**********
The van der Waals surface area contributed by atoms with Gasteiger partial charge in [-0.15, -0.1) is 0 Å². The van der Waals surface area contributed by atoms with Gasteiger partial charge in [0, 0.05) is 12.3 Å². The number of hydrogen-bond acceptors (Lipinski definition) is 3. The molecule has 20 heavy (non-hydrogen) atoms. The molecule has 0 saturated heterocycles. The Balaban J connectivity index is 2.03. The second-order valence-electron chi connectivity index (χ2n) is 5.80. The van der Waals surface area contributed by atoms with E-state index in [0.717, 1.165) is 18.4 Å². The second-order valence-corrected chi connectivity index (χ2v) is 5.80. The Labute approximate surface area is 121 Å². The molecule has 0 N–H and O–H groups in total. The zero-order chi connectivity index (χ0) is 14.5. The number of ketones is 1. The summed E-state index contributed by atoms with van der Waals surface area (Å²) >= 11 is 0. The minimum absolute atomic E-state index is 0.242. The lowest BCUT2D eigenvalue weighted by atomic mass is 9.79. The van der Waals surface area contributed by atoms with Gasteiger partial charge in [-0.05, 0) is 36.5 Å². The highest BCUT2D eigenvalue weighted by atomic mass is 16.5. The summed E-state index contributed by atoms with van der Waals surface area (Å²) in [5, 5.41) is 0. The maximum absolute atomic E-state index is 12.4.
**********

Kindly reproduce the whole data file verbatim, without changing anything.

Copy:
The van der Waals surface area contributed by atoms with Gasteiger partial charge in [-0.15, -0.1) is 0 Å². The van der Waals surface area contributed by atoms with Gasteiger partial charge in [0, 0.05) is 12.3 Å². The number of hydrogen-bond acceptors (Lipinski definition) is 3. The molecule has 20 heavy (non-hydrogen) atoms. The molecule has 0 saturated heterocycles. The Balaban J connectivity index is 2.03. The second-order valence-electron chi connectivity index (χ2n) is 5.80. The van der Waals surface area contributed by atoms with E-state index in [0.717, 1.165) is 18.4 Å². The second-order valence-corrected chi connectivity index (χ2v) is 5.80. The Labute approximate surface area is 121 Å². The molecule has 0 N–H and O–H groups in total. The zero-order chi connectivity index (χ0) is 14.5. The number of ketones is 1. The summed E-state index contributed by atoms with van der Waals surface area (Å²) >= 11 is 0. The minimum absolute atomic E-state index is 0.242. The lowest BCUT2D eigenvalue weighted by atomic mass is 9.79. The van der Waals surface area contributed by atoms with Gasteiger partial charge in [-0.05, 0) is 36.5 Å². The highest BCUT2D eigenvalue weighted by atomic mass is 16.5. The summed E-state index contributed by atoms with van der Waals surface area (Å²) in [5, 5.41) is 0. The maximum absolute atomic E-state index is 12.4.